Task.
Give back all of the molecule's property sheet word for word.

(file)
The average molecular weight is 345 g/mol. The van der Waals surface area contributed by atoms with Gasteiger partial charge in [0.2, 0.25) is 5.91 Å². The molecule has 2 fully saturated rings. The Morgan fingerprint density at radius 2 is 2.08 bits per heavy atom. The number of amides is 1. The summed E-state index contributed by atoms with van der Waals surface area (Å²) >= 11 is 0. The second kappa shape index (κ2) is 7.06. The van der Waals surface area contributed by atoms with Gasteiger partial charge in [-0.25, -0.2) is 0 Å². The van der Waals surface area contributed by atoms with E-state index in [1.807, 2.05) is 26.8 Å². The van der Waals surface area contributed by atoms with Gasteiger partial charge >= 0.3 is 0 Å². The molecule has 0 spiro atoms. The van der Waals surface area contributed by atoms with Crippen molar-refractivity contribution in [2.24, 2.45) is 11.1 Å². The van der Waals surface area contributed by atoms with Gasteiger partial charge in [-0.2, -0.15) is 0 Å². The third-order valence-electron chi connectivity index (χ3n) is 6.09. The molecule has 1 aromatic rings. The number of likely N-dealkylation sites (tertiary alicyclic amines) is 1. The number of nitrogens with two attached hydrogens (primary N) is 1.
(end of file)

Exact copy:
The average molecular weight is 345 g/mol. The van der Waals surface area contributed by atoms with Gasteiger partial charge in [0.2, 0.25) is 5.91 Å². The molecule has 2 fully saturated rings. The Morgan fingerprint density at radius 2 is 2.08 bits per heavy atom. The number of amides is 1. The summed E-state index contributed by atoms with van der Waals surface area (Å²) >= 11 is 0. The second kappa shape index (κ2) is 7.06. The van der Waals surface area contributed by atoms with Gasteiger partial charge in [-0.25, -0.2) is 0 Å². The van der Waals surface area contributed by atoms with E-state index in [1.807, 2.05) is 26.8 Å². The van der Waals surface area contributed by atoms with Gasteiger partial charge >= 0.3 is 0 Å². The molecule has 0 spiro atoms. The van der Waals surface area contributed by atoms with Crippen molar-refractivity contribution in [2.24, 2.45) is 11.1 Å². The van der Waals surface area contributed by atoms with Gasteiger partial charge in [-0.2, -0.15) is 0 Å². The third-order valence-electron chi connectivity index (χ3n) is 6.09. The molecule has 1 aromatic rings. The number of likely N-dealkylation sites (tertiary alicyclic amines) is 1. The number of nitrogens with two attached hydrogens (primary N) is 1.